By default, jpg photos roll out of a camera. Those pictures may already look pretty nice, but they could be better! By setting the camera to 'raw', you really get the most out of your camera. There are also more possibilities to save a less successful photo in post-processing.
Tip 01: Ready-made
We are used to having ready-made photos rolling out of our digital cameras. We can immediately view, print and share these jpg files. Less well known is that many cameras also have another file format. That's the raw format. A raw file is just not a ready-made photo. Far from that. It only contains the building blocks from which you compose a photo; the raw data from the image sensor. What's in it for you then?
Compare a jpg photo with a ready meal. You just need to warm it up. Nice and easy and fast. You can only do little about it, because everything is already prepared. You can probably add some salt or pepper, but that's about it. You can see a raw file as the ingredients needed to make a meal. You can still use it in all directions and prepare the meal completely to your own taste. You do need a prescription and you lose more time.
Tip 01 With a raw file you put together your own dish, as it were.
Tip 02: Raw Photos
Suppose a photo is much too light or too dark or the colors are not right. If it is a jpg photo, you can only restore it to a limited extent in a photo editor. Too bad, it could have been such a nice picture. When it comes to a raw file, there is suddenly a lot to repair. The exposure can be greatly improved and colors are fully recoverable without damaging the photo. That's because a raw file stores the pure information from the image sensor. If you shoot in jpg, your camera processes that image information: colors are set, the contrast is increased, the photo is sharpened and noise reduction is applied.
So the camera determines how the photo should look and you just have to deal with it. In a photo editor you can make small corrections, but radically changing the photo is not possible. That is only possible if you shoot in RAW. Finally, the camera reduces a jpg photo to save space. A lot of valuable data is lost in this way. Raw files do contain all the original image information. They therefore take up more space on the memory card, but it is more than worth it.
Tip 02 A raw file contains raw data directly from the sensor.
Every SLR can shoot in RAW, just like system cameras. With compact cameras, only the more advanced models can do this. How do you know if your camera can do it? In the menu you will then find an option that allows you to indicate whether the camera should shoot in jpg or raw. If you are not sure whether your camera supports it or if you cannot find the option, consult the manual of the device.
On many cameras you can also choose to have both formats written. So every time you take a photo, you get both a (small) jpg and a raw file. The memory card now fills up even faster, but the big advantage is that you can use the ready-made jpg files as long as the photos are in perfect order. Only if it is necessary to edit a photo, you grab the raw file and make your own optimized photo with a photo editor. This way you don't need to edit thousands of holiday photos unnecessarily.
Tip 03: Photo Editor
A raw file is not a displayable photo. After all, it concerns the raw data from the image sensor. It always takes a photo editor to turn it into a real photo. Which photo editor do you need? There is a good chance that a photo editor was included with your camera. This is often the software of the manufacturer itself and it is specifically intended for the raw files of that one brand. This is probably best for you.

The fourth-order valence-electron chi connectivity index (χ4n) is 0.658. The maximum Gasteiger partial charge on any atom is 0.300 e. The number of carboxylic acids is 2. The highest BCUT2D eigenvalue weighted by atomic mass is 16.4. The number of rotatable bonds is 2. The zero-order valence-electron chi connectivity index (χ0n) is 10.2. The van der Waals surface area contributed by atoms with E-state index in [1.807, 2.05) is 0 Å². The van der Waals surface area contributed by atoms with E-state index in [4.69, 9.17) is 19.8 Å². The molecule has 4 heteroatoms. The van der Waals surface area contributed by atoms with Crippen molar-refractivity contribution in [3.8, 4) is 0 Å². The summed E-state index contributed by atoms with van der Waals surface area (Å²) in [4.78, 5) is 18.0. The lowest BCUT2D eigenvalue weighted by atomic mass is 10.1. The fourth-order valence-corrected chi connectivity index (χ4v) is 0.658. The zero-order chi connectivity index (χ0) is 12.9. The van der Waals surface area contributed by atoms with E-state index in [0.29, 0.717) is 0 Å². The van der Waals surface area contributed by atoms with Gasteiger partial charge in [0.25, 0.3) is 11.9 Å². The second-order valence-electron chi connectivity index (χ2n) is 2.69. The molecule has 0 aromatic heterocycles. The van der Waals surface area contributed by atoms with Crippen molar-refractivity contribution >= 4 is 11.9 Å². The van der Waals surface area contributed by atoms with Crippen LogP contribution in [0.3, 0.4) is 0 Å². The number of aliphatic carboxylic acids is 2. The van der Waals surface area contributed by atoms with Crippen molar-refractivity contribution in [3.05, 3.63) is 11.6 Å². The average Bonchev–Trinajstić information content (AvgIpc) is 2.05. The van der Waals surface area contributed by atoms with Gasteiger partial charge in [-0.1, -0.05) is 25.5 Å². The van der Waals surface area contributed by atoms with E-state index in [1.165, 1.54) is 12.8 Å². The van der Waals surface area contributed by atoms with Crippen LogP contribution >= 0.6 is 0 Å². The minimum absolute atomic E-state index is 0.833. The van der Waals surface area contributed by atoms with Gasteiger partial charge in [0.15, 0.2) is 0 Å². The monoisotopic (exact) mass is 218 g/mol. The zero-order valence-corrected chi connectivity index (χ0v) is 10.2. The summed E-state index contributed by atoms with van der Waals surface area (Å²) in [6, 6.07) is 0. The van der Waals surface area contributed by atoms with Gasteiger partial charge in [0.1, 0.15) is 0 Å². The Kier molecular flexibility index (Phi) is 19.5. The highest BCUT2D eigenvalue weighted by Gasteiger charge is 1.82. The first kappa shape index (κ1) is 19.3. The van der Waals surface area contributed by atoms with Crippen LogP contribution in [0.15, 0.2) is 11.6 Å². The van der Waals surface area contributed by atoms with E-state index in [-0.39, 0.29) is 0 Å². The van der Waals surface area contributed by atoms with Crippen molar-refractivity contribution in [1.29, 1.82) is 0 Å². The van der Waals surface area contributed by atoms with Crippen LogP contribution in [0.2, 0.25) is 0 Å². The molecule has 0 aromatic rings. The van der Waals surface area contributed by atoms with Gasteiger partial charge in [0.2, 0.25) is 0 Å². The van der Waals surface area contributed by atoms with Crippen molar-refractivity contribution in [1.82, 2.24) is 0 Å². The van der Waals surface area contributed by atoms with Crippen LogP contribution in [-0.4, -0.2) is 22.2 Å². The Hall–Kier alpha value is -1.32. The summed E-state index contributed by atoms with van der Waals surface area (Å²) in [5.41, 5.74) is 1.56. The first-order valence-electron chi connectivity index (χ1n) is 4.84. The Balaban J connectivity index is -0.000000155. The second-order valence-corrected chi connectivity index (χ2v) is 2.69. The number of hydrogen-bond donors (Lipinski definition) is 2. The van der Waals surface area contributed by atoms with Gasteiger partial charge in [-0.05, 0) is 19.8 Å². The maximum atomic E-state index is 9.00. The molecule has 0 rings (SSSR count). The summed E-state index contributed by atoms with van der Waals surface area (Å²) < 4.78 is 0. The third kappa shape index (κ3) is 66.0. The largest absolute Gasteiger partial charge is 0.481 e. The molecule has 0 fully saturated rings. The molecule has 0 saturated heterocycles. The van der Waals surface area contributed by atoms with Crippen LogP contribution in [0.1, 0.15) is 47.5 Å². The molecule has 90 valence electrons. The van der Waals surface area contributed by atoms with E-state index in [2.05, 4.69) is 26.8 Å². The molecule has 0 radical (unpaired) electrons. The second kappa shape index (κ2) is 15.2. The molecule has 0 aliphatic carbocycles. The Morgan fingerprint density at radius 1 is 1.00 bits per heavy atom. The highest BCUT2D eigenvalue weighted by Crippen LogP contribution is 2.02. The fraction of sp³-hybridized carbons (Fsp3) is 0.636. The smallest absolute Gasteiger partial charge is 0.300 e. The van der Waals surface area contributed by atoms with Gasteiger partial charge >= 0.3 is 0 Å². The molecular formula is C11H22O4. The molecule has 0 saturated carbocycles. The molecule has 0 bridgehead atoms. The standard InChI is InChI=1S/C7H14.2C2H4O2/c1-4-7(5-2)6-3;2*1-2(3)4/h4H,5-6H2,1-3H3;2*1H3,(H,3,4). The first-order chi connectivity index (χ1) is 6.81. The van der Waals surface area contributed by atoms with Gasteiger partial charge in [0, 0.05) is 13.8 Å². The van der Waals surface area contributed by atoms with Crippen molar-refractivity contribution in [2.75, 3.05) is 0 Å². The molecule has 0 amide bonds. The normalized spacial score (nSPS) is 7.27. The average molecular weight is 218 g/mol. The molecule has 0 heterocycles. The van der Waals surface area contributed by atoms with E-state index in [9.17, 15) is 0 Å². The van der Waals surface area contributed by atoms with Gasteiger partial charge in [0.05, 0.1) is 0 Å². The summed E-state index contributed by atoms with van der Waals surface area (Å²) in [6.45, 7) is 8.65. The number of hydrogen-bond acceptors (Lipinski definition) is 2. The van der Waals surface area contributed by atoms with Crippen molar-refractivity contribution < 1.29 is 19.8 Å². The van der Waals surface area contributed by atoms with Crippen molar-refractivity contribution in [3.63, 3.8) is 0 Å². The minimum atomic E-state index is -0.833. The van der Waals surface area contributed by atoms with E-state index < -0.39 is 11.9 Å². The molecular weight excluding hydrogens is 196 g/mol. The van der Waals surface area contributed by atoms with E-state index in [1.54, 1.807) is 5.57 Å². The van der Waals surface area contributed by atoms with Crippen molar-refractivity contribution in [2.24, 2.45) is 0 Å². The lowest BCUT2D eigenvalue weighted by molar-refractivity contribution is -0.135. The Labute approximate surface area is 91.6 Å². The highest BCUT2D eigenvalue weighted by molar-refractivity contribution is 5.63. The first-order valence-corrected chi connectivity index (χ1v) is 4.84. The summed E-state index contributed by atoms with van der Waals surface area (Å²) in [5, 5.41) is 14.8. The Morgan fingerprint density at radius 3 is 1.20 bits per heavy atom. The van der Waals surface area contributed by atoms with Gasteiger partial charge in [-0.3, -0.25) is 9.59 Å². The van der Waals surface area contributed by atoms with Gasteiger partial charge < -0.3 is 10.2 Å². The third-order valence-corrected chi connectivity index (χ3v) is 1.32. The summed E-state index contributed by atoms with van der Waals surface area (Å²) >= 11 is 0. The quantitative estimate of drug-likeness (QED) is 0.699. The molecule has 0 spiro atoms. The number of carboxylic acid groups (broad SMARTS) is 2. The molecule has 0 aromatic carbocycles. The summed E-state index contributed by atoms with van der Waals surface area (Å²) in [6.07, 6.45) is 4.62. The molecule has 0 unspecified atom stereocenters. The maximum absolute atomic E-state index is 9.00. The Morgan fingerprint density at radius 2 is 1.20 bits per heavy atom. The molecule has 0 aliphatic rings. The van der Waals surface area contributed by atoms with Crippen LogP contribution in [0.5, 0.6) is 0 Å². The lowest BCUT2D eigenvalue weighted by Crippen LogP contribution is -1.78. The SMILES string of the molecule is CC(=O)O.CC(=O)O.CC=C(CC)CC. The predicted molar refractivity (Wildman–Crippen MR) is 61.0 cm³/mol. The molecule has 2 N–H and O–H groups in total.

There are also better-known photo editors, such as Adobe Photoshop Elements or Corel Paintshop Pro. They know what to do with the raw files of all well-known camera brands. There is also software specifically for managing and editing raw photos, such as Adobe Lightroom and Corel AfterShot. That software is especially useful if you work almost exclusively with raw files and want to do that as efficiently as possible. Finally, there is also free software such as Raw Therapee. Because Photoshop Elements is a popular and widely used package, we'll show you how to edit your raw files with it. If you use another package yourself, you can probably perform (almost) all these operations, possibly in a different way.
Tip 03 With a photo editor you can make a photo from a raw file.
Tip 04: Adobe Camera Raw
As soon as you open a raw file with Photoshop Elements, it does not immediately appear in the photo editor as you are used to. First you end up in Adobe Camera Raw (ACR). This is an additional program included with Photoshop. It is a kind of portal where you perform all the essential operations. Only then will the photo appear in Photoshop Elements itself. The idea is that you tinker with the photo as much as possible in ACR, because this produces the best image quality.
Once ACR has started, you will see a preview of the photo. It is usually less sparkling than you are used to from your camera. Don't panic, it's because you're looking at the pure image information that your camera hasn't done anything with yet. You can now optimally edit the photo yourself. Above the photo you see a row of tools and to the right of the photo you see a histogram with three tabs below. You will find the most important operations on the first two tabs. You don't need the third tab anytime soon.
Tip 04 As soon as you open a raw file, Adobe Camera Raw starts.